Blessings over Tefillin: One Blessing or Two (Part 2)
“I am not emotional about being the oldest man in the world; but it does mean something to me that I have donned tefillin for longer than anyone else.”
Yisrael Kristal, 1903-2017, was officially recognized as the oldest living Holocaust survivor in 2014. In January 2016 he was recognized by the Guinness World Records as the world’s oldest man.
The Talmud (Brachot 60b) teaches that there are two blessings recited over tefillin. On putting on the arm tefillin, we say, “Blessed are You, Hashem, our
According to Jewish Law, speaking after putting on the arm tefillin and before putting on the head tefillin is a transgression. Making an unwarranted break in between makes a clear interruption between the two mitzvahs. Halachically, a disruption implies that the arm tefillin and the head tefillin are two completely independent mitzvahs. Subsequently, the first blessing no longer includes the head tefillin, and a new, separate blessing must now be recited.
In order to reconcile the two different versions in the Gemara, some commentaries say that the statement in Tractate Brachot — that two independent blessings are recited — is also referring to someone who makes an unnecessary break between putting on the two tefillin.
Rashi is of the opinion that the second blessing is recited only when a break is made between putting on the arm tefillin and the head tefillin. However, Rabbeinu Tam, one of Rashi’s grandsons, rules that two blessings are always recited over wearing tefillin, even when there is no interruption made between putting them on. The first blessing is said over the arm tefillin and the second over the head tefillin. Rabbeinu Asher (often known by the honorific title of the “Rosh”) points to an interesting divergence to be seen in these opinions of Rashi and Rabbeinu Tam. According to Rashi, it transpires that a person who can wear only head tefillin (because he has injured his arm such that it is not possible to wear the arm tefillin, or because the only tefillin available at that time are the head tefillin) will recite the first blessing: “… has commanded us to put on tefillin” although this is normally the blessing said over the arm tefillin. However, according to Rabbeinu Tam, that person would need to recite both the first blessing and the second one over the head tefillin.
The Halachic authorities who follow Rashi’s ruling are, among others, the Rif and the Rambam. This halacha is codified by Rabbi Yosef Karo in the Shulchan Aruch (Orach Chaim 25), and reciting just one blessing over both the arm tefillin and the head tefillin is the accepted practice of the Sephardic communities.
On the other hand (please excuse the pun), Rabbeinu Tam’s opinion — to make two separate blessings — is accepted, among others, by the Ba’al Halachot Gedolot and the Rosh. It is codified by Rabbi Moshe Isserles, and is the accepted ruling for the Ashkenazic communities.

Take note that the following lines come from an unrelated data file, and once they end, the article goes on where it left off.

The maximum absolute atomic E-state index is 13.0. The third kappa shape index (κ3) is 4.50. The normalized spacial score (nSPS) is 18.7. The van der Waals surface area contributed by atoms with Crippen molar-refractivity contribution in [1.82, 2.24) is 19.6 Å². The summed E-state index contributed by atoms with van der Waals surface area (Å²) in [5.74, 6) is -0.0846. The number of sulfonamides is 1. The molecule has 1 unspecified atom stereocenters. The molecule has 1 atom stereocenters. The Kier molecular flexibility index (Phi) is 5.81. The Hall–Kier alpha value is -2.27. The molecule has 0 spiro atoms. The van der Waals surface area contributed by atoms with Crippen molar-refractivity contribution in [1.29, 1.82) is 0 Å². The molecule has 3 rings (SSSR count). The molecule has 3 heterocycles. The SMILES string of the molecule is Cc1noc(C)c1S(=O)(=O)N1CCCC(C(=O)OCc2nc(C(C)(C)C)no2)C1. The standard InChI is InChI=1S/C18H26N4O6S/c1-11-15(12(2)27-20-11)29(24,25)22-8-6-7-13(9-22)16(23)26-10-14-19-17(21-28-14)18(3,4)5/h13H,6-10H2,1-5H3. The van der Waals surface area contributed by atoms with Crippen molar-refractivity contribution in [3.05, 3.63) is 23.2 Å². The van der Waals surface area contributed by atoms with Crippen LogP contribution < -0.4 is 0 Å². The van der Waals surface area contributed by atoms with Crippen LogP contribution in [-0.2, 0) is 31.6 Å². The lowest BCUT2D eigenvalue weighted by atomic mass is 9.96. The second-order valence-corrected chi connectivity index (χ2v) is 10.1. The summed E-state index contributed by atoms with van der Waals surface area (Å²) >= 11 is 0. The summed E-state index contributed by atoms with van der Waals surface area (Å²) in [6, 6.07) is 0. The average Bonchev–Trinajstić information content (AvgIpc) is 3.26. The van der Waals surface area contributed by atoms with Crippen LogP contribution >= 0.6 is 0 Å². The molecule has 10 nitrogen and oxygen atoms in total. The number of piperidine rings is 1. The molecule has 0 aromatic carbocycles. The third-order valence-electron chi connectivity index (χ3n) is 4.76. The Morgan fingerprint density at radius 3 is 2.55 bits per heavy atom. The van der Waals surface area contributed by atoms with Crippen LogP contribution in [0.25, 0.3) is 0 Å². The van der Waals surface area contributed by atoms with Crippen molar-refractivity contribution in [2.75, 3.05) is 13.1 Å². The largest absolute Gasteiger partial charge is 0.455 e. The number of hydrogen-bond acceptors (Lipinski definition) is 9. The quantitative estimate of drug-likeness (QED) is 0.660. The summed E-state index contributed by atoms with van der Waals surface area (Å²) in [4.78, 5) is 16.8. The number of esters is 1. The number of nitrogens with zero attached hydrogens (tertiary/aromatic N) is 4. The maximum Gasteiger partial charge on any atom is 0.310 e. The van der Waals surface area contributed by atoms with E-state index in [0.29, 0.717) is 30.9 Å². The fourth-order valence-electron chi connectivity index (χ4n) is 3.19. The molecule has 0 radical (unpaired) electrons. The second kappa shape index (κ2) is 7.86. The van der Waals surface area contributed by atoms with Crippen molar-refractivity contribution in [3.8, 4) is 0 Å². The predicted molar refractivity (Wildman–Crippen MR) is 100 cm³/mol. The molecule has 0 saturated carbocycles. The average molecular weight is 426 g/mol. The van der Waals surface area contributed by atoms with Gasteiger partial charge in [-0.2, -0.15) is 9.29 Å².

Fascinatingly enough, some authorities — Rashba, Ohr Zaruah and others — in explanation of Rashi, make a connection between how many blessings are recited and whether or not the mitzvah of tefillin is considered one mitzvah with two parts, or whether it is two completely separate mitzvahs. Accordingly, they suggest that if it is one mitzvah, only one blessing should be recited. But if it is two mitzvahs, each one deserves its own blessing. However, it is clear that not all authorities who say that only one blessing is recited are also of the opinion that tefillin is only one mitzvah.
According to Rabbeinu Tam, not only are two blessings recited, but the second blessing is actually the more important one. The first blessing is recited as the mitzvah is beginning, and the second mitzvah is articulated as the mitzvah comes to its complete fulfillment. Together with that is the fact that the head tefillin are considered to be on a higher level of sanctity than the arm tefillin, which seems to indicate that the blessing over the head tefillin is also of greater holiness. Rabbeinu Tam suggests that the loftier significance of the head tefillin is reflected in its being comprised of four different compartments, and that it has the Hebrew letter “shin” embossed on two of its sides. This is unlike the arm tefillin, which has only one compartment and no “shins” embossed on its sides.
In any event, the question remains as to why only one blessing would be said if the arm tefillin and the head tefillin are regarded as being two distinct mitzvahs. As a rule, each blessing is designed specifically for its precise purpose. For this reason, there are many different blessings that exist, in general. Why, then, is it considered acceptable here to recite just one blessing? Rambam, Shitat Rabbeinu Tam and Bet Ephraim all explain that since they share the same appellative — tefillin — and since the head tefillin are put on immediately after the arm tefillin, they may share the same blessing.
Whether one blessing is recited or two, about one thing, at least, there is no disagreement among the halachic authorities: The mitzvah of tefillin contains within it the most extraordinary blessings for whoever performs it!
To be continued…